Subject Source: Library of Congress Subject Headings
Found in 12 Collections and/or Records:
Abstract Ethel B. Waring was born in 1887. She received her PhD from Columbia University in 1927. Dr. Waring served on the faculty of Cornell University's Department of Child Development and Family Relationships and retired in 1955. She is the author of several books and articles on child development. The papers of Dr. Waring reflect her teaching and research activities at Cornell University.
Abstract An inductee into the Michigan Women's Hall of Fame, Louise (Sally) Langdon Brown served in various professional positions at the Merrill-Palmer Institute throughout her career as an early childhood educator and social worker. Ms. Brown's papers reflect her interest in childcare issues and her work as an advocate for nursery and pre-school education in the metropolitan Detroit area.
Abstract Armin Grams was an educator specializing in developmental psychology, parent-child relations, and child rearing. He taught at several American universities, including his tenure as Head of the Human Development Program at the Merrill-Palmer Institute. His records reflect this position where he supervised and collaborated with a number of staff members whose papers are included. The files of his son, Paul Grams, which reflect his work as editor of various Merrrill-Palmer publications and as...
Abstract Dr. Esther McGinnis was the Director of the Merrill-Palmer Institute from 1947-1951. Prior to her appointment as Assistant Director in the 1930s, McGinnis was a professor of Family Life at the Child Welfare Institute at the University of Minnesota and at State Teaching College at Columbia University. Throughout her career at Merrill-Palmer she did consulting work for other universities as well as government committees. Dr. McGinnis' records span her career both before and during her time at...
Abstract J. William Rioux was the president of the Merrill-Palmer Institute from 1967-1973, prior to which he worked for the U.S. Department of Education. He was a native of Detroit and received his Ed. D. at Wayne State University. During his time at Merrill-Palmer he worked to diversify the student body, establish a graduate degree program, work with urban youth, and bring more students into the program. He also emphasized dissemination and publication of research by Merrill-Palmer faculty and...
Abstract Dr. Pauline Park Wilson Knapp was the president and director of the Merrill-Palmer Institute from 1952-1967. Knapp received her B.S. in Home Economics from the University of Kentucky and M.A. and Ph. D in Psychology from Columbia University. She established the first Child Development Center in Georgia in 1928, was head of the Department of Family and Life at the University of Alabama from 1941-45 and the Dean of the School of Home Economics at the University of Georgia from 1946-52. In...
Abstract Edna Noble White, a pioneer in family life education, served as first director of the Merrill-Palmer Institute from her appointment in 1920 until her retirement in 1947. Under Edna Noble White’s leadership, the Institute expanded its services to include a student program of college level courses in child development, family life, parenting skills, and nursery education as well as the Merrill-Palmer Nursery School, Camps, Farm, Infant Services, and Recreational Clubs. Ms. White was also very...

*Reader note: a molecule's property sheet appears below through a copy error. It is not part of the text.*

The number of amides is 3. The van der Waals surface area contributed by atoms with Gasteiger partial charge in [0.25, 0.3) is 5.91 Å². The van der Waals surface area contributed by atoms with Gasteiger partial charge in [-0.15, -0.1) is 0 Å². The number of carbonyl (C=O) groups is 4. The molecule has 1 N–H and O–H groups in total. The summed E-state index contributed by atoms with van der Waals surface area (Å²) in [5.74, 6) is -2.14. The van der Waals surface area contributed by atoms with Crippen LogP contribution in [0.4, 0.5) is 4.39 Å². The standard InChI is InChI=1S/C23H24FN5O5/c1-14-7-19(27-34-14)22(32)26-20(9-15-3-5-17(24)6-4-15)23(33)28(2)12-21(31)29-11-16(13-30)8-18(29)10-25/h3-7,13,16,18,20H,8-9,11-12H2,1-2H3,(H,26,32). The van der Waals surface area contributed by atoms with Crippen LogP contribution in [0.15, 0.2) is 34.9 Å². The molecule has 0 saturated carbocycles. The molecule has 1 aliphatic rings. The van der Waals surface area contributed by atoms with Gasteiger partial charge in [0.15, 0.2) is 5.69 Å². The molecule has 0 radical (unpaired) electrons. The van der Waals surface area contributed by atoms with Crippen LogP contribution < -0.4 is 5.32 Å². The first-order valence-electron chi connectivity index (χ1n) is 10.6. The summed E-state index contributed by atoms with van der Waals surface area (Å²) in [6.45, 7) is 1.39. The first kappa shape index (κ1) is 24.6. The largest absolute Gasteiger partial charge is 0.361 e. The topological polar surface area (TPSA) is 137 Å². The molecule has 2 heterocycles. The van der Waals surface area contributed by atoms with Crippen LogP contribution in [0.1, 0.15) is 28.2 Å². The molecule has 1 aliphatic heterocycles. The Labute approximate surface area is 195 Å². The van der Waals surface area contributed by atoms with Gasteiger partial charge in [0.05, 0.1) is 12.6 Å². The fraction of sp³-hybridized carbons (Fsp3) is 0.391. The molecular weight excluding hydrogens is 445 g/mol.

Abstract Ernest Groves was a pioneer educator on sex, marriage, and the family. He was a prolific writer on these subjects and a supporter of the birth control and sex education movements. His papers reflect these personal and professional interests.
Abstract Icie Macy Hoobler was a pioneer in the study of infant, child, and adolescent growth and nutrition. She conducted some of the first studies on mother's milk, metabolics of pregnant women, and the composition of cow's milk. Hoobler served as the director of chemical and biological research at the Nutrition Research Laboratory of the Merrill-Palmer Institute from 1923-1930. Her papers consist primarily of material relating to her research and professional activities.
Abstract Renamed in 1967 with a grant from the Kresge Foundation, the Kresge Memorial Library was first established as the Merrill-Palmer Historical Library. It's initial holdings consisted of the Ernest R. Groves and Edna Noble White collections and expanded over the years through private donations with a focus on preserving historical publications concerning research in child development and family life and adding an archives to maintain the Institute's records. The records of the library document the...
Abstract Lawrence Kelso Frank was a leader in the movement to set up child study institutes in the 1920s & 1930s. Throughout his life he wrote and lectured widely in education, psychology, and child development. Frank did consultation work for Merrill-Palmer and had an association with that institution beginning in the 1920s. His papers, however, focus mainly on the broad scope of his publications and on two areas of professional concern: the establishment of a Friends World College and the American...
Abstract The Merrill-Palmer Institute was founded in 1920 by an endowment from Lizzie Merrill Palmer. Throughout its 61years of independent operation, the Institute was greatly respected and internationally known as one of the top institutions for education, training and research in Child Development. Merrill-Palmer staff conducted and published studies on families and children, operated a nursery school, children’s camps and clubs, offered marriage and family counseling, and performed community service...